Pharmacological dissociation of modulatory effects of serotonin in Aplysia sensory neurons

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Science  20 Dec 1991:
Vol. 254, Issue 5039, pp. 1811-1813
DOI: 10.1126/science.1662413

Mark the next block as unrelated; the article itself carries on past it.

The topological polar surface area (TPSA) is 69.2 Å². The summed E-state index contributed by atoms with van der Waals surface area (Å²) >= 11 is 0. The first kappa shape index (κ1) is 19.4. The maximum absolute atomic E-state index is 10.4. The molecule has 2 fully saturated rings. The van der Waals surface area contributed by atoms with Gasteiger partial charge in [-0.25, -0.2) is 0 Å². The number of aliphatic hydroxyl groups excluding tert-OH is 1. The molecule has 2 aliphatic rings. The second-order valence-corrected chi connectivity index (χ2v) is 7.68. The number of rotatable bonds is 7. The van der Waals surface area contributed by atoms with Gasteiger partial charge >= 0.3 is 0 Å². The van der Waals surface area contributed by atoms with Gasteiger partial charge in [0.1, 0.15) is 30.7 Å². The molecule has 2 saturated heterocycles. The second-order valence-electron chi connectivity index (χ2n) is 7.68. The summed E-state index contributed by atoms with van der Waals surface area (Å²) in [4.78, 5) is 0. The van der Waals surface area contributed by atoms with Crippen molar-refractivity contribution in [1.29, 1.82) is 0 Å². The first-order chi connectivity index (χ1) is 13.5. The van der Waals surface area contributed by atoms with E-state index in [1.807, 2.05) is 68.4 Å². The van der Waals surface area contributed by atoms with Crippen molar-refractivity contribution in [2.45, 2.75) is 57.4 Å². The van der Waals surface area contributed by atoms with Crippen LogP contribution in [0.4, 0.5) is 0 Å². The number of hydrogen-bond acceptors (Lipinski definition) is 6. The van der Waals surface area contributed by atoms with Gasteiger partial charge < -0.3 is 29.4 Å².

In the mollusk Aplysia the neurotransmitter serotonin (5HT) has a fundamental modulatory role in several forms of learning and memory that involve an increase in the efficacy of synaptic transmission between tail sensory neurons (SNs) and motor neurons. The classical 5HT antagonist cyproheptadine (CYP) permits dissociation of three forms of serotonergic modulation in these SNs: (i) CYP reversibly blocks spike-broadening induced either by exogenous application of 5HT or by sensitizing stimulation of a tail nerve. (ii) CYP does not block 5HT-induced or tail input-induced increases in SN somatic excitability. (iii) Concomitant with its block of spike-broadening, CYP reversibly blocks 5HT-induced facilitation of synaptic transmission from SNs. These results suggest that endogenously released 5HT may act at different receptor subtypes that are coupled to different forms of neuromodulation in tail SNs of Aplysia.

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